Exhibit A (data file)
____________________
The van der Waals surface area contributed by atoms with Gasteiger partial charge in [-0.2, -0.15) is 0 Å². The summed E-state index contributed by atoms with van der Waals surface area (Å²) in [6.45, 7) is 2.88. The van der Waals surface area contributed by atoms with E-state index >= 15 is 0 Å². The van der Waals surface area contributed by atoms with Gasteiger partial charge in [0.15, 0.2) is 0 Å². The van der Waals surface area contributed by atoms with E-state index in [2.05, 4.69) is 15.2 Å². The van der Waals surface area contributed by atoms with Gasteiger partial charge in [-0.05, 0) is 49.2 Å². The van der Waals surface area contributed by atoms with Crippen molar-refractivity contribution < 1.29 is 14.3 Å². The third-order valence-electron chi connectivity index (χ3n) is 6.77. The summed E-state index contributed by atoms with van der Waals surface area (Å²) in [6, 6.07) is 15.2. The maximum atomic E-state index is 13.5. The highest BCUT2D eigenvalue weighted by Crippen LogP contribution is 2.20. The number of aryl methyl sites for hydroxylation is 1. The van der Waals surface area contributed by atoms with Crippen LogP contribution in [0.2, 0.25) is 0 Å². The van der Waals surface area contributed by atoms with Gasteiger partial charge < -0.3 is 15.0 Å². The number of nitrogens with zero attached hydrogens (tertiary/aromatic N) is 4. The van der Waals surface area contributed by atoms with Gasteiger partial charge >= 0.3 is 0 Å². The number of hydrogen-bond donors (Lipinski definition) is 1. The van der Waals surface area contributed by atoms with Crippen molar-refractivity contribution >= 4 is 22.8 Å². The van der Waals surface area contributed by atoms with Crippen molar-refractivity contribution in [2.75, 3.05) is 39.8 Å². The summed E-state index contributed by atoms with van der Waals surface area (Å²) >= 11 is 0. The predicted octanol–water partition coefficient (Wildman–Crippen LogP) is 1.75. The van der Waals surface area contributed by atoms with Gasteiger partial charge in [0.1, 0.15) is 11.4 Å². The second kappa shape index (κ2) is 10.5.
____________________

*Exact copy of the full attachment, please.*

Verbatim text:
The van der Waals surface area contributed by atoms with Gasteiger partial charge in [-0.2, -0.15) is 0 Å². The summed E-state index contributed by atoms with van der Waals surface area (Å²) in [6.45, 7) is 2.88. The van der Waals surface area contributed by atoms with E-state index >= 15 is 0 Å². The van der Waals surface area contributed by atoms with Gasteiger partial charge in [0.15, 0.2) is 0 Å². The van der Waals surface area contributed by atoms with E-state index in [2.05, 4.69) is 15.2 Å². The van der Waals surface area contributed by atoms with Gasteiger partial charge in [-0.05, 0) is 49.2 Å². The van der Waals surface area contributed by atoms with Crippen molar-refractivity contribution < 1.29 is 14.3 Å². The third-order valence-electron chi connectivity index (χ3n) is 6.77. The summed E-state index contributed by atoms with van der Waals surface area (Å²) in [6, 6.07) is 15.2. The maximum atomic E-state index is 13.5. The highest BCUT2D eigenvalue weighted by Crippen LogP contribution is 2.20. The number of aryl methyl sites for hydroxylation is 1. The van der Waals surface area contributed by atoms with Crippen LogP contribution in [0.2, 0.25) is 0 Å². The van der Waals surface area contributed by atoms with Gasteiger partial charge < -0.3 is 15.0 Å². The number of nitrogens with zero attached hydrogens (tertiary/aromatic N) is 4. The van der Waals surface area contributed by atoms with Gasteiger partial charge >= 0.3 is 0 Å². The number of hydrogen-bond donors (Lipinski definition) is 1. The van der Waals surface area contributed by atoms with Crippen molar-refractivity contribution >= 4 is 22.8 Å². The van der Waals surface area contributed by atoms with Crippen molar-refractivity contribution in [2.75, 3.05) is 39.8 Å². The summed E-state index contributed by atoms with van der Waals surface area (Å²) >= 11 is 0. The predicted octanol–water partition coefficient (Wildman–Crippen LogP) is 1.75. The van der Waals surface area contributed by atoms with Gasteiger partial charge in [0.1, 0.15) is 11.4 Å². The second kappa shape index (κ2) is 10.5.